President Obama on Wednesday confirmed plans to cap the military pay raise at 1.6 percent next year, a move which lawmakers and military advocates have already warned will hurt military families’ personal finances.
In a letter to Congress, Obama invoked his executive powers to set the pay level at 0.5 percent below the expected increase in private sector wages, which would mark the fourth year in a row troops’ pay hikes failed to keep pace with their civilian peers. The president called the move unfortunate but necessary.
“I am strongly committed to supporting our uniformed service members, who have made such great contributions to our nation over more than a decade of war,” Obama wrote. “As our country continues to recover from serious economic conditions affecting the general welfare, however, we must maintain efforts to keep our nation on a sustainable fiscal course.
“This effort requires tough choices, especially in light of budget constraints.”
The language is identical to the letter Obama sent to Congress in summer 2015, when he set the military pay raise for this year at 1.3 percent. If it stands, 2017 will mark the seventh consecutive year of military pay hikes below 2 percent.
The president’s move is not a surprise, since the White House and Pentagon have been advocating for the 1.6 percent mark since February to preserve funding for other modernization and training priorities. The lower-than-expected raise will save more than $300 million in fiscal 2017 alone, and more than $2.2 billion over the next five years.
And Obama’s move does not fully settle the issue of what military pay will be next year. Lawmakers are still fighting over defense funding and authorizations, and could find ways to override his decision.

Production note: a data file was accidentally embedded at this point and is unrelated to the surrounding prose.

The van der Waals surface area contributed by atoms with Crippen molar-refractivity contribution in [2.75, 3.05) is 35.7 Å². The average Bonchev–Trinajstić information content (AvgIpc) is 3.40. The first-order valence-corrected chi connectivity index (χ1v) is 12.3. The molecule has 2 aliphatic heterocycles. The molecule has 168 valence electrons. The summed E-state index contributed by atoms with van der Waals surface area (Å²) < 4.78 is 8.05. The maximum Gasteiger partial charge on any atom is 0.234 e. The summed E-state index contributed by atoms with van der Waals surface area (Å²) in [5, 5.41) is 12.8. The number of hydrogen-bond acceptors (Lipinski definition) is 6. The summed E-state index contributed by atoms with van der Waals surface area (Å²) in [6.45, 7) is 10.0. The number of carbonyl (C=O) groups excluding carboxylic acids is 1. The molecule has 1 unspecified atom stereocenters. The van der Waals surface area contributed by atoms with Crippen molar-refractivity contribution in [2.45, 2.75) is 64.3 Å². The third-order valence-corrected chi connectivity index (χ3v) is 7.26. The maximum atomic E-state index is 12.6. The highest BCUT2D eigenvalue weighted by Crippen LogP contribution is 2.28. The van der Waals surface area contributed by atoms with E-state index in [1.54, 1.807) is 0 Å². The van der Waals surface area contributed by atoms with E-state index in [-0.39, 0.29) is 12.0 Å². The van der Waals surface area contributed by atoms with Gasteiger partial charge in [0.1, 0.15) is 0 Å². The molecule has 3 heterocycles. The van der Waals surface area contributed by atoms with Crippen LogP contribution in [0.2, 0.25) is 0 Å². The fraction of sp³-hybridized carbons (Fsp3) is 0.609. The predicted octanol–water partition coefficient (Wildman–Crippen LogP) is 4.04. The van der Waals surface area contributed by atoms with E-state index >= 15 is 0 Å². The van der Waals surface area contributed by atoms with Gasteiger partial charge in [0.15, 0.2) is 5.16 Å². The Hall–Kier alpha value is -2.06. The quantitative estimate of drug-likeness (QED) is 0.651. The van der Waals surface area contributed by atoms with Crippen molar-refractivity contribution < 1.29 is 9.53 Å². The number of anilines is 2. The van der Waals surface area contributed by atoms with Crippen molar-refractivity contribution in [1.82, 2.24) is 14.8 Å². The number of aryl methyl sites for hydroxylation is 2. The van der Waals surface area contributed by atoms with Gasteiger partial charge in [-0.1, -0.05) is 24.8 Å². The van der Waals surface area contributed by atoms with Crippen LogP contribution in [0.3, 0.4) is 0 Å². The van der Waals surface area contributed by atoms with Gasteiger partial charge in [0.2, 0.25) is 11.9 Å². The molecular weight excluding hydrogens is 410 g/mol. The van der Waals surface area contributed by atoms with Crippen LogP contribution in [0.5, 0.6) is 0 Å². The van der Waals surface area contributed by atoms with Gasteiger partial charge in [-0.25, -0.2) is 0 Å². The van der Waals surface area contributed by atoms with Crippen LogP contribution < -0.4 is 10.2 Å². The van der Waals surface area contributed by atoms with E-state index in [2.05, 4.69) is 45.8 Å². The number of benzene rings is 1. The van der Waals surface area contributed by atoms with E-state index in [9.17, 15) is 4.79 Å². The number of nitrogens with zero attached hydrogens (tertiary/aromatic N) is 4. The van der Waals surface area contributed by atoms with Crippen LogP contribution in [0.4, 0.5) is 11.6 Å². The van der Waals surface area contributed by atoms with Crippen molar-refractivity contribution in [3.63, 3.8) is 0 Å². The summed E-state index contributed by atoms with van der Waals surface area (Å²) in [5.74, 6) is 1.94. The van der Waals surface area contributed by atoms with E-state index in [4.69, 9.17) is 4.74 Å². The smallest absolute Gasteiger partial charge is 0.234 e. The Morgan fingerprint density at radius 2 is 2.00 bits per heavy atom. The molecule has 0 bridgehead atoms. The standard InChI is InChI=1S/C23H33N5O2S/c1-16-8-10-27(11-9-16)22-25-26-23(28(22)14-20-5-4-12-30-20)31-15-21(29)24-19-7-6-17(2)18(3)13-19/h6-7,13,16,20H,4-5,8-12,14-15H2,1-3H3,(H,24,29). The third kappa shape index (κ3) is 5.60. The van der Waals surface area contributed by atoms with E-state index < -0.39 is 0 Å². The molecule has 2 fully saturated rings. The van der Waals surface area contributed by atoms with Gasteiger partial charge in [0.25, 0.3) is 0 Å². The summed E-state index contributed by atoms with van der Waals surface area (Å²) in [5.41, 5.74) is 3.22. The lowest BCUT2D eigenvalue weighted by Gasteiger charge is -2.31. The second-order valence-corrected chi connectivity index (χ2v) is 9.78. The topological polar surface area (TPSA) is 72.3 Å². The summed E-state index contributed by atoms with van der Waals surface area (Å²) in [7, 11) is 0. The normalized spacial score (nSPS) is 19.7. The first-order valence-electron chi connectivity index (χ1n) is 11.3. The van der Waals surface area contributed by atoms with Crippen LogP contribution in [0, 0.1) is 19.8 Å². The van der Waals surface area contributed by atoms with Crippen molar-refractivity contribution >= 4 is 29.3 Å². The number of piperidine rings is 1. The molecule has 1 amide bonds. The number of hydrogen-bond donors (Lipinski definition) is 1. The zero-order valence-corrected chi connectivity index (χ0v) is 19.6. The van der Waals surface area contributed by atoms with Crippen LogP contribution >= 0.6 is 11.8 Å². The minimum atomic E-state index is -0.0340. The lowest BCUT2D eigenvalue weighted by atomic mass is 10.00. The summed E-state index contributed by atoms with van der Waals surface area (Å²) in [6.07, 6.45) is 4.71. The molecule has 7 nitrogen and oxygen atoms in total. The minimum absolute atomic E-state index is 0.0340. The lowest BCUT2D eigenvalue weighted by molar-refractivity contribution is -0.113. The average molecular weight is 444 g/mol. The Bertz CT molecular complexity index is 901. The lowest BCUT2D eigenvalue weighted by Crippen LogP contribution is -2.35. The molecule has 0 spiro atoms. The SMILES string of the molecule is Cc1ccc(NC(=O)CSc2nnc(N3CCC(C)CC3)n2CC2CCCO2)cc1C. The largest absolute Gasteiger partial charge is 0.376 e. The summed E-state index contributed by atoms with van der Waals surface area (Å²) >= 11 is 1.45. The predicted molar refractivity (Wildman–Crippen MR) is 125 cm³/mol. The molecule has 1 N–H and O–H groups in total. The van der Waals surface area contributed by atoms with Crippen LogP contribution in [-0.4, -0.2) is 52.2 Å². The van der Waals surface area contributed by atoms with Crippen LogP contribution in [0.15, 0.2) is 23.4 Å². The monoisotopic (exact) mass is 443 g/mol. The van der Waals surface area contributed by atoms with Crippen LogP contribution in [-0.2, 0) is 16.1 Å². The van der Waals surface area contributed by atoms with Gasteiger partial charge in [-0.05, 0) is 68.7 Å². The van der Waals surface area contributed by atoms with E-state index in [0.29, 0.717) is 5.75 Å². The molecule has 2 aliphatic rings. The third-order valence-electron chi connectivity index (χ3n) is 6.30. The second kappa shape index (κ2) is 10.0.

House Republicans have advocated using temporary war funds to pay for a larger, 2.1 percent pay raise, but Senate leaders have all but rejected that idea.
A 1.6 percent pay increase amounts to a $400 yearly pay boost for most junior enlisted troops and up to $1,500 more in annual pay for mid-career officers. The larger 2.1 percent pay raise would add about $150 a year more than the 1.6 percent amount for most junior enlisted and about $350 annually for mid-career officers.
Outside advocates have argued that years of lower-than-expected pay hikes are slowly harming troops’ finances, giving them less purchasing power and a smaller spending safety net. But Pentagon officials note that troops are still seeing consistent growth in their pay, and would be harmed by significant equipment and training shortfalls.
The new pay raise will go into effect on Jan. 1. Congress is scheduled to return to Capitol Hill and resume debate on the defense funding measures on Sept. 6.
Leo Shane III covers Congress, Veterans Affairs and the White House for Military Times. He can be reached at email@example.com.